Uncertainty Reigns on the Rift’s Edge

Malawi lies at the southwest edge of Africa’s Great Rift Valley – and it’s this that led me to title this post this way. 

It has been an interesting year.  And I do not just mean what we have seen so far from the 2020 calendar year, I mean the last 365 days.  A year ago we here in Malawi were preparing for the country’s tripartite elections in May.  It was a busy time, but as the political officer at the Embassy (and a first-time political officer), it was also exciting.  Elections are a political officer’s bread and butter.  I was lapping it up.

The lead up to the elections was exciting, as was polling day itself, and the immediate days afterward.  I worked extra hours, dug into the politics, analyzed the results, and wrote reports.  After nearly two years in the country, I felt I really understood the situation, the players, and it was all culminating in this election.  The elections had shaped my tour since I arrived in August 2017, and I thought I would head off on my mid-tour home leave and return to a post-election environment with newly elected representatives and a new focus for my second consecutive Malawi tour.

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Tear gas wafts in front of the U.S. Embassy in June 2019 (photo from Nyasa Times)

But that was not to be.  The hotly contested election resulted in a court challenge of the presidential election results.  And demonstrations.  First by the opposition parties who alleged the misconduct by the electoral commission, and then by human rights activists.  During the summer, the police deployed tear gas multiple times in the vicinity of the U.S. Embassy (the main opposition party’s headquarters is next door).  At the end of his first week on the job, my summer intern and I were caught outside the Embassy while at a meeting during another tear gas display.  On another day  I could hear from my office the thwoop thwoop thwoop of the canisters being repeatedly deployed.  Estimates were some 90 canisters fired in an hour.  I never felt in danger, but things were definitely not normal.

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My own terrible iPhone zoom photo of a military escorted demo heading my way (and after taking the photo, I turned around)

By August the court case had begun.  But it dragged through the fall.  The end of every multi-week session announcing the next.  The human rights activists continued their demonstrations, though the military joined with them to provide security and there was less use of tear gas.  There were other demonstrations too, by truck drivers, by teachers, by civil servants.  Then on February 3, the Constitutional Court (a five-High Court judge panel convened especially to hear and decide on the presidential election nullification case) released its decision.  It was a day of suspense — with the lead justice reading out the 500-page decision on the radio over the course of ten hours.  And at the end he announced the landmark judgment for the opposition parties; only the second time on the African continent that a court had overturned an election.

It was exhilarating.  The country was electrified.  There were news articles around the world on this historic decision.  But it was short-lived.  Because now there are to be new elections and here we are back where we were a year ago.  Only the stakes seem higher. February felt like a really long month, approximately six weeks long.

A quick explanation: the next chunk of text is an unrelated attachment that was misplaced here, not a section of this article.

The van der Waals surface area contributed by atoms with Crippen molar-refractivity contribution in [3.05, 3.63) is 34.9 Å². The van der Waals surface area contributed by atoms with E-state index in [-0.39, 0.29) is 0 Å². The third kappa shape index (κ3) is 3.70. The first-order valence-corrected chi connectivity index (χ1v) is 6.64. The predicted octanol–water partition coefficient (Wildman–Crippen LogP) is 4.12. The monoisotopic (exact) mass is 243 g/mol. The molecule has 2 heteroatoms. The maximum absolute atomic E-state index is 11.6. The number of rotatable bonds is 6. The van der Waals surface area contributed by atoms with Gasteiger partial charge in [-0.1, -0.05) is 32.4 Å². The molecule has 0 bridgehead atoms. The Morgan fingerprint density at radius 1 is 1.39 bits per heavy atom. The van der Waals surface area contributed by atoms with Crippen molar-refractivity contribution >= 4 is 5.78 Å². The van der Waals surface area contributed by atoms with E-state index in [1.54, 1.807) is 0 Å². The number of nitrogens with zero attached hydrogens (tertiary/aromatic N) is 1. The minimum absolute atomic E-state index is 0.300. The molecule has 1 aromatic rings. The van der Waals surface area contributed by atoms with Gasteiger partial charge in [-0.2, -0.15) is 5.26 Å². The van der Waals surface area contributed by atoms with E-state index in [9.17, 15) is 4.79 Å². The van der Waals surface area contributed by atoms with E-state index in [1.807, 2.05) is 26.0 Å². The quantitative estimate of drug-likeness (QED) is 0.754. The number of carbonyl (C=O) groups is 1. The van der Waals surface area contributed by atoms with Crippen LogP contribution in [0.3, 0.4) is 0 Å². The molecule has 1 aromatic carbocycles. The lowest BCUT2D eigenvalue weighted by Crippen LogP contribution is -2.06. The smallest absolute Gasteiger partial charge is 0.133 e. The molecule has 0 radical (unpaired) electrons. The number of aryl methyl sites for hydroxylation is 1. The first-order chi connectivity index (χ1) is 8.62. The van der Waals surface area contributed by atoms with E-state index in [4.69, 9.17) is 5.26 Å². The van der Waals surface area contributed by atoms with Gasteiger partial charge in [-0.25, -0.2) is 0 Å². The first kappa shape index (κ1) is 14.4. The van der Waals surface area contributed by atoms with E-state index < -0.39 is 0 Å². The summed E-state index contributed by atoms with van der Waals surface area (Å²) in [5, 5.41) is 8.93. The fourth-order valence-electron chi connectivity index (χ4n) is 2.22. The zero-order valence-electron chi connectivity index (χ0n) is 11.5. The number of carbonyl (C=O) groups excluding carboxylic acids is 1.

Enter: Coronavirus.

CDC COVID-19 world map outbreak March 28 Malawi

The CDC map of countries with confirmed cases as of 12:00 March 30

As of today, March 31, 2020, there are no confirmed cases of COVID-19 in Malawi.  As I have been thinking about writing this over the past week, I have experienced a sense of apprehension that as soon as I might write that down, it would cease to be true, a case would be confirmed.  But most of us in the diplomatic community and the government of Malawi are operating under the assumption that there are cases here, we just do not definitively know it.

The Africa Report Africa Risk for COVID-19It might seem odd that Malawi seems to stand alone, that with over 170 countries and territories affected, it sits there, a greyed out area in a sea of teal. But Malawi is not only at the edge of the Great Rift but also is sort of the end of the line.  Malawi is not a transit country (I mean sure, for economic migrants, yes, but for international travel, no); it is not a major tourist destination, not even really a minor one.  It is off the beaten track.  It is landlocked and even connections to its neighboring countries are relatively limited. I found this really neat graphic online that demonstrates Africa’s risk in terms of individual countries’ connectivity with China. But it might as well be connectivity to really anywhere in terms of Malawi.  There are only a handful of international flights a day, and connections only to South Africa, Zimbabwe, Zambia, Tanzania, Kenya, Mozambique, and Ethiopia.

So, this relative isolation has contributed to how I have perceived the pandemic.  While so many of us around the globe have labeled this experience surreal, I have felt both affected and oddly detached.  I have watched the panic buying, the press conferences, the number tallies from a distance.  We have had meetings (many, many, many, meetings) at the Embassy, beginning in February and increasing in frequency in March.  Especially as the news around the globe worsened, as cases crept closer to home.  As the measures were slowly put in place.  My boss voluntarily self-quarantined for two weeks beginning in early March after returning from a European country that the government of Malawi had just designated as a country of concern.  From last week my daughter’s international school went entirely to distance learning — the decision made a week or two before the President announced on March 20 that all schools in the country would close – and the Embassy has gone to Team Office / Team Telework.  One week one team may be in the office (though they do not have to be) while the other solely teleworks, then the next week the teams switch, and to quote one of my favorite poets, Kipling, “never the twain shall meet.”  Well, except in Zoom meetings.